To fully utilize the ability of Alexa, the user needs to authorize it the access to his/er calendar, other accounts or services, which are highly personal information. Once breached, the user’s sensitive information will be exposed. Even for daily use, if reminder and calendar data have been synced to Alexa, anyone in front of an Alexa device can query the reminder or calendar data by asking “Alexa, what’s on my calendar today?”. Also, as Alexa relies on the voice channel to receive a command, it is possible to spread malicious command to massive users by embedding commands in undetectable sound frequency spectra, e.g., the ultrasound frequencies, via broadcasting services like radio or TV programs. In mid-2017, Amazon enabled users to place orders by talking to their Alexa speakers. If a user has enabled this function without extra authorization measure, anyone who has access to the device could place an order on the owner’s behalf. If advertisements broadcasted on radio or TV contain sentences which instruct Alexa devices to add a certain product to the shopping cart, it will increase the sales of that product in a macro perspective. 
There are two categories of security risks: (1). Product design blind spots; (2). Data access authorization. The second risk is the classic security threat to IT systems, which are shared in all information artifacts, while the first risk is a novel and unique threat to the security of conversational AI systems. In a case, a man built a “smart” mechanism to unlock the front door by asking Siri to do the job. But it turned out that anyone who stood outside the man’s living room could tell Siri to let them in by unlocking the door.  The essence of this case is similar to authorizing purchases via Alexa. Luckily, conversational AI service providers have taken actions to deal with this issue, for instance, Google has upgraded its Assistant to include voiceprint verification technology, which enables the Assistant nodes to verify the identity of each speech it has received, Apple is teaching Siri to recognize a user’s voice, and Amazon is working to deploy voiceprint verification to prevent unauthorized purchases. 
It is never too late to mend. The technology innovation in the past had witnessed the similar scene, the creator of a novel technology product often believes all people are good and forget/ignore to build security mechanism to prevent malicious use cases. In the early days of the Internet, the resources online were mostly open to the whole community. There was no complicated precautionary mechanism deployed widely as today. But when the community grows, what happens in the real world happens in the cyberspace. So does the conversational AI field. When the screen-less artifact enters the market gets millions of copies sold, unexpected scenarios and use cases reveal. Then the creators start to build elaborate system to prevent things from derailing.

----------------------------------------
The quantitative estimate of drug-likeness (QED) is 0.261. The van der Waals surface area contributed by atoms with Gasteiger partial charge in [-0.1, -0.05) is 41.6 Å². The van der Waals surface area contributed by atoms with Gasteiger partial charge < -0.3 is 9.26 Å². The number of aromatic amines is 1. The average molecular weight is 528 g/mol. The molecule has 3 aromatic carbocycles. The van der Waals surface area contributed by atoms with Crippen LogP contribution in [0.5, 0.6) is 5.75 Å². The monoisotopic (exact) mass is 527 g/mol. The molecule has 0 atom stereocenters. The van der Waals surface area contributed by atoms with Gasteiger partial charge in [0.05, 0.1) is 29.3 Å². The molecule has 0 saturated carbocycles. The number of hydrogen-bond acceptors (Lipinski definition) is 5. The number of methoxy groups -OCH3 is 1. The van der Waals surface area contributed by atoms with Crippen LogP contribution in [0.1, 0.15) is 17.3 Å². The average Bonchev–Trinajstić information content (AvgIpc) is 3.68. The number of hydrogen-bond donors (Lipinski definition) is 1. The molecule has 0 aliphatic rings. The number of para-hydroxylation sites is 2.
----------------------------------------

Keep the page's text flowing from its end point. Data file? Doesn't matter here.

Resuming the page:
Another concern is privacy. The device has to listen to the environment with its all-direction microphone array all the time to make the conversational AI agent work. To write an exaggerated metaphor, this is similar to install a cyber camera in one’s private room linked to someone else’s office, aurally. Typically, not all data collected by the microphone array should be transferred to the server, it is designed to only send the voice after the “wake word” to the server. But there was at least one case. A malfunctioned Google Home Mini recorded at all times and sent the recordings to Google’s server.  This was unintentional misbehavior, but what if the recording data was stolen or leaked? In some cases, the spreading of the private voice recording is an offend to one’s privacy, in other cases, it might have legal or even political consequences, just think about the Watergate scandal. In 2015, there was a murder in Arkansas lead to the authorities issuing a warrant to Amazon to retrieve the suspect’s Alexa history. Amazon rejected to cooperate with law enforcement, but after receiving the suspect’s consent, Amazon released the data to investigators. In another case, Mattel planned to build a voice assistant aiming at children, but due to privacy-related complaints, it ditched the plan.  Experts in this field predict IoT and AI are going to generate device-based privacy regulation or industry self-regulation.
A rarely noticed and discussed concern of conversational AI product is cultural bias. The cultural bias from the conversational AI product is an inadvertent bias towards weak ethnic group members or dialect speakers. For example, the oral language in the Americas and Europe are mainly standardized and computation-friendly, which means NLP algorithms can work very well once tuned. The Spanish NLP algorithm compiled for Madrid works for Mexican City, English NLP algorithm compiled in Alabama works well in Massachusetts, Mandarin NLP algorithm compiled in Beijing works for anyone in the world who speaks standard Mandarin Chinese— a computational linguistic product is in favor of strong, standardized culture. However, countries which have long and complicated history and vast landscape like China have many regions inside the country. These regions have their dialects.